GOBLES, Mich. — Three years ago, Samuel VerHage collected 320 blankets for the homeless men and women in Kalamazoo. He saw them walking around downtown Kalamazoo in the cold that year when he and his mom were at an event.
“I saw some homeless people carrying all their stuff around,” said the 11-year-old during an interview at his home. “I thought maybe they can use warmth in the winter.”
That year he passed out the blankets at Martin Luther King Jr. Park on Rose Street. He did it again the following year, collecting and passing out 906 blankets which surpassed his goal of 400. Now this year he wants to exceed his goal of 800 blankets and top 1,000.
“Everything that we get is either donated, or sometimes we buy them,” Samuel said. “But most of it is donated.”
VerHage’s mother Denise said most of the items are dropped off in donations boxes at 15 different locations throughout the area and surrounding counties.
“We get a lot of handmade blankets,” said Denise about their most popular item. “Last year the homeless told us that really meant a lot to them. For some reason there’s a personal meaning with that.”
She added that whenever they pick up the blankets, they place them in a storage unit donated to them by a local business. In fact, all of their donation boxes were given to them, and the logo of their project Samuel’s Blankets for the Homeless was created for free. The response to what they're doing has been overwhelming, Denise said.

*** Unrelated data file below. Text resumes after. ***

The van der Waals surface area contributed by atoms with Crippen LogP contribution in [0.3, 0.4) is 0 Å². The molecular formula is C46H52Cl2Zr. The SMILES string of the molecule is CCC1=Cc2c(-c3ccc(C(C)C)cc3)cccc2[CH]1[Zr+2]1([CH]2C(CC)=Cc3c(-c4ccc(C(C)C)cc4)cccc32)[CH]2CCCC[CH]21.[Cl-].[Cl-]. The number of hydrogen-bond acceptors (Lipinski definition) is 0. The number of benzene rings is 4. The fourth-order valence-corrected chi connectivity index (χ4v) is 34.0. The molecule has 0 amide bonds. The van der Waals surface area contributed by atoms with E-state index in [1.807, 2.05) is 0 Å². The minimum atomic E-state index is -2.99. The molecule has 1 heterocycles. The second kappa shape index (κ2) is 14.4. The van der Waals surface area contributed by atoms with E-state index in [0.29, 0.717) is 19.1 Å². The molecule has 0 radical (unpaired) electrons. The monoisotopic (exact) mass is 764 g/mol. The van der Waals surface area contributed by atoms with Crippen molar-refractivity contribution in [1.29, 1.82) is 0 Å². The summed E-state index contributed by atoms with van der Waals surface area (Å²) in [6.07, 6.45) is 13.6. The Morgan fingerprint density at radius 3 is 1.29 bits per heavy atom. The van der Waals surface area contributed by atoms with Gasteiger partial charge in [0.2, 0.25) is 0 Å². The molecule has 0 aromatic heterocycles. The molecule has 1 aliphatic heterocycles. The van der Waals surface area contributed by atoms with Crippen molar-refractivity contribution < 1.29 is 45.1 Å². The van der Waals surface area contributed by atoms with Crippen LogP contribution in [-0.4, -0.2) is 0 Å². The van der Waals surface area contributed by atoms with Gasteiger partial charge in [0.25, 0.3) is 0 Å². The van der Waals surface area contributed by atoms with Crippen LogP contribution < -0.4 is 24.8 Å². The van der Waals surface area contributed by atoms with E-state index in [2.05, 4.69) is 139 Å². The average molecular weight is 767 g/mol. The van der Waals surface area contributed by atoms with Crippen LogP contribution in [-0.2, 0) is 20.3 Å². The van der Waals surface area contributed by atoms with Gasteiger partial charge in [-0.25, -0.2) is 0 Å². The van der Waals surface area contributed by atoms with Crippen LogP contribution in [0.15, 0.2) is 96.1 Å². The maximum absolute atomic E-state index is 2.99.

“A couple days ago we got a donation from a group of ladies,” said Denise about a $500 check sent to them from an anonymous group. “They had seen Samuel’s story and were just really blessed by what he’s doing, and so they wanted their donation to go to him this year.”
Samuel said he’s collecting the blankets for a few more weeks. The day after Thanksgiving, he and Denise are returning to MLK Park to hand them out to any homeless person who walks by, including people from low-income families. Samuel's ultimate goal is to make sure every homeless person has a blanket of their own.
“He thinks about them all the time, and not just when we’re collecting blankets but all winter long,” Denise said. “It’s really a special thing to have a kid that really has a heart like that.”